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Canada’s Worst Avalanche Disaster

The 1910 Rogers Pass Avalanche killed 58 men clearing a railroad line near the summit of Rogers Pass across the Selkirk Mountains in British Columbia on March 4, 1910. It is Canada’s worst avalanche disaster.

Photo of workers recovering bodies from the avalanche

Workers recover bodies and clear the tracks on March 5, 1910.

The winter of 1909–1910 provided conditions particularly conducive to avalanches; many slides experienced during January and February. On March 1, 96 people were killed further south into the Wellington avalanche in Washington State.

Three days later, on the evening of March 4, work crews were dispatched to clear a big slide which had fallen from Cheops Mountain, and buried the tracks just south of Shed 17. The crew consisted of a locomotive-driven rotary snowplow and 59 men. Time was critical as westbound CPR Train Number 97 was just entering the Rocky Mountains, bound for Vancouver.

Half an hour before midnight as the track was nearly clear, an unexpected avalanche swept down the opposite side of the track to the first fall. Around 400 metres of track were buried. The 91-ton locomotive and plow were hurled 15 metres to land upside-down. The wooden cars behind the locomotive were crushed and all but one of the workmen were instantly buried into the deep snow.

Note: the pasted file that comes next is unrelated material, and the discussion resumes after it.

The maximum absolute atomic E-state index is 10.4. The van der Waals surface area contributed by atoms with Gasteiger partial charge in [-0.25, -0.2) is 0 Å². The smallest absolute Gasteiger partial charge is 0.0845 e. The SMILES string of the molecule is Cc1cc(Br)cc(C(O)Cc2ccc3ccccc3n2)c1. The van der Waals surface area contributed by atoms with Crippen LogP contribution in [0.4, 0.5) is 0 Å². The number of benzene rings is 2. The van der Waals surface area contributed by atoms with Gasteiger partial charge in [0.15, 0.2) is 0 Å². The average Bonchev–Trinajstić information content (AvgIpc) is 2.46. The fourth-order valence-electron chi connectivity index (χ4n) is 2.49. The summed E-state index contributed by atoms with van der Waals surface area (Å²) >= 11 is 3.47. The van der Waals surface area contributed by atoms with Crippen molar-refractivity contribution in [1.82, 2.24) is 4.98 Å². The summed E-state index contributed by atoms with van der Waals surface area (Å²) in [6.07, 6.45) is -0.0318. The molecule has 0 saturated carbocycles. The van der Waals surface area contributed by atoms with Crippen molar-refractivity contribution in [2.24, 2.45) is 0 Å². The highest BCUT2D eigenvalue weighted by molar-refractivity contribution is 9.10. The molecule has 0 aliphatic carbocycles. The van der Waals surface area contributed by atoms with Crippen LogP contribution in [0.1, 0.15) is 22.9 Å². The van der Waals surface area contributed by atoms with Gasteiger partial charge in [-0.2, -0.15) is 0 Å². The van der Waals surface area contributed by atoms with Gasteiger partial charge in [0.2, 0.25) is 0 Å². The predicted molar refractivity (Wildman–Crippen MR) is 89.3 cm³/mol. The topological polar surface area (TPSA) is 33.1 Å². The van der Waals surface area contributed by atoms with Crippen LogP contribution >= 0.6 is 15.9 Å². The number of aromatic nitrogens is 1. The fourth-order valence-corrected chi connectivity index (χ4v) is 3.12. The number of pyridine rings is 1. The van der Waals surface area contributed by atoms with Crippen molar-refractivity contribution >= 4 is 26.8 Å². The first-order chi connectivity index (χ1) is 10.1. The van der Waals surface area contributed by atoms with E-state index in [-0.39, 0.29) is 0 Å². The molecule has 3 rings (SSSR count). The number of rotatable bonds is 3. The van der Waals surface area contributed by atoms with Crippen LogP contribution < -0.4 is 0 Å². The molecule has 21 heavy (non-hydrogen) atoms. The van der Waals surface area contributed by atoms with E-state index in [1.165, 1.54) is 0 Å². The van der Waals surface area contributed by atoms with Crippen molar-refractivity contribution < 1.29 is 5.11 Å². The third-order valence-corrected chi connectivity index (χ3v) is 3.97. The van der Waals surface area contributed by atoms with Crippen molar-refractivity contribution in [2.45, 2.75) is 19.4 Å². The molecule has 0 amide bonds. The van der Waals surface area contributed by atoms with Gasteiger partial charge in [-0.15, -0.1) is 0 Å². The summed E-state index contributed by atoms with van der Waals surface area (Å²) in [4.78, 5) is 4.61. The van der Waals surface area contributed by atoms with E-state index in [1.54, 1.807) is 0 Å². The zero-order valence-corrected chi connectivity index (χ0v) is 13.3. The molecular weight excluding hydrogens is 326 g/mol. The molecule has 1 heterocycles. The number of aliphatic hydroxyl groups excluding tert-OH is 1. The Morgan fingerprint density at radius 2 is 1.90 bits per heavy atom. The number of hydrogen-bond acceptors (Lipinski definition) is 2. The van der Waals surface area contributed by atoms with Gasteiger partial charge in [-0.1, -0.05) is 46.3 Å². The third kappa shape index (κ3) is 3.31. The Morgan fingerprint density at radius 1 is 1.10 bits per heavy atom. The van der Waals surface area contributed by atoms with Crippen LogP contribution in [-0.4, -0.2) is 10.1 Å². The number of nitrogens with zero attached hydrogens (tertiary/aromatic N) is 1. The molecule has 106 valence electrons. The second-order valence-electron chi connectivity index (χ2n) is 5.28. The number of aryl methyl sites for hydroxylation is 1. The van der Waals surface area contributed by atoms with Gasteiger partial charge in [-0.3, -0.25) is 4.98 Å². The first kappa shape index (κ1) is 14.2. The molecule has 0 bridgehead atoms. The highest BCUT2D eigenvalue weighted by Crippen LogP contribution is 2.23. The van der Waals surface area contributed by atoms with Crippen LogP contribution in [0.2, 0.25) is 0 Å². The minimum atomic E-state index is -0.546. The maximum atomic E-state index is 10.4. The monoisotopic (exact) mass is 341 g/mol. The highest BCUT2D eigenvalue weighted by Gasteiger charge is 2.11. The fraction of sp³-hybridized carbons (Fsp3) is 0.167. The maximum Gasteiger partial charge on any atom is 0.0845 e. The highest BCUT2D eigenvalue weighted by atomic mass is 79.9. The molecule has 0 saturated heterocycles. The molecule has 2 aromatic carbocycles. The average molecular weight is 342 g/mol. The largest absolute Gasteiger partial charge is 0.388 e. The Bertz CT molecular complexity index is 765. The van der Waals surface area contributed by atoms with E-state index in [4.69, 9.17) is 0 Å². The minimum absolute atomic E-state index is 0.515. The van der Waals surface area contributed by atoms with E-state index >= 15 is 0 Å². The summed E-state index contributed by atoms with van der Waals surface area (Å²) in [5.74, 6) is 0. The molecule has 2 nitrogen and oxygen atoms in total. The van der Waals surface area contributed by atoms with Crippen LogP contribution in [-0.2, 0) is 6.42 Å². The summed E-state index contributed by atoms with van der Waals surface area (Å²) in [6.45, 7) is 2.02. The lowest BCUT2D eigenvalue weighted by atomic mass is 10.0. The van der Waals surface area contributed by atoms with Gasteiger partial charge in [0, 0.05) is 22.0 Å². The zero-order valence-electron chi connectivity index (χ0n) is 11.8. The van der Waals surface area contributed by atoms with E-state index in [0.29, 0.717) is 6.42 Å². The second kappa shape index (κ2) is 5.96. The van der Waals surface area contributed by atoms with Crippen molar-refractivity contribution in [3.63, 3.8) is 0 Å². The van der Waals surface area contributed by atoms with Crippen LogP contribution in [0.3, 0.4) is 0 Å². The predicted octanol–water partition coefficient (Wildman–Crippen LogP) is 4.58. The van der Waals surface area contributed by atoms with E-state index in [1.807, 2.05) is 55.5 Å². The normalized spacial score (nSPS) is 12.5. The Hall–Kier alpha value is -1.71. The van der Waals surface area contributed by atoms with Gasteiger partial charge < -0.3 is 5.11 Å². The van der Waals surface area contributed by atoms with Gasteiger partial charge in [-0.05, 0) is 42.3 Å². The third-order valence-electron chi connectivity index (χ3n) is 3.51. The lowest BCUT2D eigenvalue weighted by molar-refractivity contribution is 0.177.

The only survivor was Billy Lachance, the locomotive fireman, who had been knocked over by the wind accompanying the fall but otherwise remained unscathed.

When news of the disaster reached nearby Revelstoke, a relief train consisting of 200 railmen, physicians and nurses was sent to the scene. They found no casualties to take care of; it became a mission to clear the tracks and recover the bodies beneath 10 metres of snow. Several of the dead were found standing upright, frozen in place. Among the dead were 32 Japanese workers.

The disaster was not the first to befall the pass; in all over 200 people had been killed by avalanches there since the line was opened 26 years before. The CPR finally accepted defeat and in 1913 began boring the five-mile long Connaught Tunnel through Mount Macdonald, at the time Canada’s longest tunnel, so bypassing the hazard of Rogers Pass. It was opened on December 13, 1916, and the railway abandoned the pass.

To read a wonderfully written article, with photos and a map, I suggest clicking your way to the Weather Doctor.

Stay warm and safe everyone!

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